During the past five years we have witnessed the greatest financial turmoil since the Great Depression. Hundreds of giant bank failures rocked the nation, real estate values crashed, trillions of dollars of wealth vanished overnight and millions of Americans lost their jobs. Although a relative calm has been restored due to unprecedented actions by both the Federal Reserve and Congress, there are many reasons to worry about deep systemic risks that could plunge the world into another financial crisis.
No one knows if 2012 marks the beginning of the end of financial instability, but from a banking standpoint, there were reasons for optimism. Bank profits recovered to a six year high and bank stocks were the best performing market sector during 2012.
2012 marked another milestone in the slow recovery of the banking sector as regulators closed only 51 banks, the lowest number since 2008 when 25 banks failed. During the height of the financial panic during 2008 – 2009, many worried that the entire banking system might wind up collapsing. Since 2008, a total of 465 banks with assets of over $680 billion have been closed by regulators.
At one point during the banking crisis, the FDIC’s Deposit Insurance Fund was completely depleted and plans were implemented to allow virtually unlimited funding from the U.S. Treasury. Gradually and at great cost to the nation and every citizen, the banking system slowly stabilized.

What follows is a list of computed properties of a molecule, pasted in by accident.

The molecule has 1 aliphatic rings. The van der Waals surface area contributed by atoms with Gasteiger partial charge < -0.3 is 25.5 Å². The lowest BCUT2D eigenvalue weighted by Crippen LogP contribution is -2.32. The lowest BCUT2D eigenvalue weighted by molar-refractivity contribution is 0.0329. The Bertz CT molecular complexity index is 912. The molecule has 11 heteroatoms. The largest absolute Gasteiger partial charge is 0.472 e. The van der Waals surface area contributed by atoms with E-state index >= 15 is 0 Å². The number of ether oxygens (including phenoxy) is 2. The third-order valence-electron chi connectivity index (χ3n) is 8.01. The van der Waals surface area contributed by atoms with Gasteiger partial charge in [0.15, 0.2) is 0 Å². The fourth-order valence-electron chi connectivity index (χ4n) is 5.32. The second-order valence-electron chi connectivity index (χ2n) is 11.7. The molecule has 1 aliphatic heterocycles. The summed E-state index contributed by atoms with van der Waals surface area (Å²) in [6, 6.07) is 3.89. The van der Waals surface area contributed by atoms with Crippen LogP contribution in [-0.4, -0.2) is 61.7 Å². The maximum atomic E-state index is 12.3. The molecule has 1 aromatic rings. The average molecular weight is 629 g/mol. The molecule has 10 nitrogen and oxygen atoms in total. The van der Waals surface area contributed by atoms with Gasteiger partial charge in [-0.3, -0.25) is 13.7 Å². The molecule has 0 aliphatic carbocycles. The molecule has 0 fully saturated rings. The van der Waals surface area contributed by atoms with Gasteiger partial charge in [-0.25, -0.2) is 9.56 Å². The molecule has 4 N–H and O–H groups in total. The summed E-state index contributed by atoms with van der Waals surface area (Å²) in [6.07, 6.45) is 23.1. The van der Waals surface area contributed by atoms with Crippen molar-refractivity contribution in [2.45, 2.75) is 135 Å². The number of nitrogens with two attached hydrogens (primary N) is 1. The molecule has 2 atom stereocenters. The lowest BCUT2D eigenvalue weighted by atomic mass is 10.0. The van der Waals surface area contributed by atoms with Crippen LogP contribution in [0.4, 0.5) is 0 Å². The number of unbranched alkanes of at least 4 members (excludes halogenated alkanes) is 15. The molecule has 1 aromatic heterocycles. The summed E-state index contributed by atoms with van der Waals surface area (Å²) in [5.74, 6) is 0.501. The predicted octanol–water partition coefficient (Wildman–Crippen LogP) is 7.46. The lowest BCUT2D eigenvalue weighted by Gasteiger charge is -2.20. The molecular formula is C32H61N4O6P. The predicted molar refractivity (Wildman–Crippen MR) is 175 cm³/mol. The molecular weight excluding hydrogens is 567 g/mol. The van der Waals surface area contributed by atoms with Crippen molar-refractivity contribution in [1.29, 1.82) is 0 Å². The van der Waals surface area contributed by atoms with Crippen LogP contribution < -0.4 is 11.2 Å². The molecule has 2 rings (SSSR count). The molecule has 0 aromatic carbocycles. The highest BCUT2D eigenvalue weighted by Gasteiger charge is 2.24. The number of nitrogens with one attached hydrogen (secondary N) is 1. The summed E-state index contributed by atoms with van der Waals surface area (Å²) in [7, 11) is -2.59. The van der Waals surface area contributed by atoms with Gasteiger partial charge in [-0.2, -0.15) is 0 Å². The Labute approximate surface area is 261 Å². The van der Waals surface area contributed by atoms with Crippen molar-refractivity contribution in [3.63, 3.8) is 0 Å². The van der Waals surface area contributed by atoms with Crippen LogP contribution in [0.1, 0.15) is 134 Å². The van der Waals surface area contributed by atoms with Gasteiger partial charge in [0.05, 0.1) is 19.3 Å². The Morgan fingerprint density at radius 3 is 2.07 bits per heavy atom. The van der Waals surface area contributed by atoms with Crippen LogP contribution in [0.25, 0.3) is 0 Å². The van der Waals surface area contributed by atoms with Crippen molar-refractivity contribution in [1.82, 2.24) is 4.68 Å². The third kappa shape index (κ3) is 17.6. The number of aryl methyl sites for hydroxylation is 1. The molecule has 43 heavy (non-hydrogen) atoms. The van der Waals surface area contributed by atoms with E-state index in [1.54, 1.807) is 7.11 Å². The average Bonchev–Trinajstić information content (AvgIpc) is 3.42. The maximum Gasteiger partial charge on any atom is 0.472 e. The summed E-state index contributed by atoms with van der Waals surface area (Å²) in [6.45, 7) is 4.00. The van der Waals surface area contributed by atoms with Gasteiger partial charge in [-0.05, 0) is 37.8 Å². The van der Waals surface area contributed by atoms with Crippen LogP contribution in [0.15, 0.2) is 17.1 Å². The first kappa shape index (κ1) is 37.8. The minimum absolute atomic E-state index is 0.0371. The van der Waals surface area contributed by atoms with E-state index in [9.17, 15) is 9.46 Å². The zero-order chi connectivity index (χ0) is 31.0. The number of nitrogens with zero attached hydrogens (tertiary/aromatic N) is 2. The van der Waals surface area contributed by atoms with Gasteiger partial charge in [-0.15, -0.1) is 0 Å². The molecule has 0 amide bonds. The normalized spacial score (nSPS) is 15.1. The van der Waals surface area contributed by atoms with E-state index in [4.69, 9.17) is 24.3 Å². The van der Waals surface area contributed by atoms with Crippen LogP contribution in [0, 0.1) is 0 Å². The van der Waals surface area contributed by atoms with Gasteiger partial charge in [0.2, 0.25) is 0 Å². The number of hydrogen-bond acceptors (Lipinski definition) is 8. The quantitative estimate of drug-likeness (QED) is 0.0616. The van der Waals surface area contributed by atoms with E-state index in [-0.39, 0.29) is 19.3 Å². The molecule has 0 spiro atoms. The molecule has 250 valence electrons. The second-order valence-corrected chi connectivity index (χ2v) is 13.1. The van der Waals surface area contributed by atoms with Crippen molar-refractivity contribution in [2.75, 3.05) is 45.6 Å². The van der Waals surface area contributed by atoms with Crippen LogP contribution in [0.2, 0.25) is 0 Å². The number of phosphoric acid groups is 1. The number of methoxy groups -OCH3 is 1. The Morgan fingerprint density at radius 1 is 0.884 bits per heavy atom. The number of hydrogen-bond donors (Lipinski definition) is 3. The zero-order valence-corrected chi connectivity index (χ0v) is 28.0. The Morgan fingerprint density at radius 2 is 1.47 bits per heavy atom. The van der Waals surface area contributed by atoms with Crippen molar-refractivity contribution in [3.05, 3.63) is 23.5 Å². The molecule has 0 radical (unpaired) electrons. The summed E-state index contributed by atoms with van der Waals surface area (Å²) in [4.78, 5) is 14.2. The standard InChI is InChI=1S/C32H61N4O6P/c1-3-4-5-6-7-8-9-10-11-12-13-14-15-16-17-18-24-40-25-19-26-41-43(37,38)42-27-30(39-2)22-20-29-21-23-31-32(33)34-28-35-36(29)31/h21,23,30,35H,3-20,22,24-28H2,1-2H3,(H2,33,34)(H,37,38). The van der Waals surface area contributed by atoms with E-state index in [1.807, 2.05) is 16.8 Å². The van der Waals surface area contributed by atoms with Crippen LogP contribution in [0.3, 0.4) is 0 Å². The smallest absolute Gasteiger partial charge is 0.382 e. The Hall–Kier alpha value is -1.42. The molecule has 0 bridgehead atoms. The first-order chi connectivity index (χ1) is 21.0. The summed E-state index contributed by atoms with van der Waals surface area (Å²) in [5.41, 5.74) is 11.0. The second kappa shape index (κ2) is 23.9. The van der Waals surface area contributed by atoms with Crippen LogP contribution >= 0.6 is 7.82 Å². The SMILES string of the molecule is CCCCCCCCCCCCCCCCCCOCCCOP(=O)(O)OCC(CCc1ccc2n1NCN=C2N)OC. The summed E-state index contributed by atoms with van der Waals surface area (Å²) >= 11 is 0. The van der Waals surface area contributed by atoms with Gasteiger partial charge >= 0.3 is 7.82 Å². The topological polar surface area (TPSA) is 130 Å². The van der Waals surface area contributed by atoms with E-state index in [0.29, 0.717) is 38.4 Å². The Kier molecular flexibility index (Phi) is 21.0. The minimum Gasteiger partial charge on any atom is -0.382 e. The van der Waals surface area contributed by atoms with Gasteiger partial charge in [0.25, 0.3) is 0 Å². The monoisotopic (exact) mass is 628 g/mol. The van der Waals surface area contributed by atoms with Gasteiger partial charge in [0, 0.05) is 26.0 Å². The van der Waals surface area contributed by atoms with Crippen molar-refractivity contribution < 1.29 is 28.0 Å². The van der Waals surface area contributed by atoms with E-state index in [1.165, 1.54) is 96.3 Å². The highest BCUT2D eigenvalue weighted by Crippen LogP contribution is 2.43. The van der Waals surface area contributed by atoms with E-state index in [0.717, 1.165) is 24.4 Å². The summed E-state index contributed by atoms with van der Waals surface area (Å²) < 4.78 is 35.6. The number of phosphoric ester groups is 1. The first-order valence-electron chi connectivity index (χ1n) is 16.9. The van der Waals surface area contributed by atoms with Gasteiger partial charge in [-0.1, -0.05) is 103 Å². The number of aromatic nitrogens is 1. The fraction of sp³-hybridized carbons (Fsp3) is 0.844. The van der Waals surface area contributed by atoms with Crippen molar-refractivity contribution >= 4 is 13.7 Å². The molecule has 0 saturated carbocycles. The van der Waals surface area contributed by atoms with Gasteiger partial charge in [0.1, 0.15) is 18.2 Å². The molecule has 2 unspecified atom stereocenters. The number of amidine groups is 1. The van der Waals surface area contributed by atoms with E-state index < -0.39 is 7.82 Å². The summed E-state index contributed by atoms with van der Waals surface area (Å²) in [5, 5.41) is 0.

Banking Failures Since 2008
Year Number of Bank Failures
Although the banking industry has seen a gradual recovery, many smaller banks are still struggling. Another recession during 2013, which is forecast by many analysts, could quickly unwind the overall progress of the past several years.
As noted in the discussion on the FDIC’s Quarterly Banking Profile for the third quarter of 2012, 10.5% of all banks reported losses and the number of banks on the FDIC Problem Bank List remains inordinately high.
The number of problem banks in the third quarter ending 2012 declined for the sixth consecutive quarter to 694 from 732 in the previous quarter. For the first time in three years, the number of problem banks has declined below 700, but the number of problem banks still remains extremely elevated. The total number of problem banks is 913% higher than it was before the start of the banking crisis. For the quarter ending December 2007, there was a total of only 76 banks on the problem bank list.
Although the number of problem banks remains elevated, the risk to the banking system remains subdued since most of these banks are relatively small. The average amount of total assets held by problem banks at September 2012 was only $377 million.
Banks continue to reduce their provisions for loan loss reserves which been a significant source of improved bank earnings over the past three years. Third quarter loan loss provisions of $14.8 billion were 20.6% less than last year’s third quarter. Net operating revenue of $169.6 billion represented an increase of $4.9 billion or 3% over last year’s quarter, but the bulk of revenue increases came from $3.9 billion of loan sales. Net interest income rose by only 0.7% in the quarter to $746 million.
Although the banking industry has substantially recovered from the depths of the banking crisis, investors still seem skeptical of the recovery. The KBW Bank Index remains about 50% lower than before the banking crisis began. In an uneven and slow economic recovery, continued improvement in banking industry profits may remain a tenuous proposition.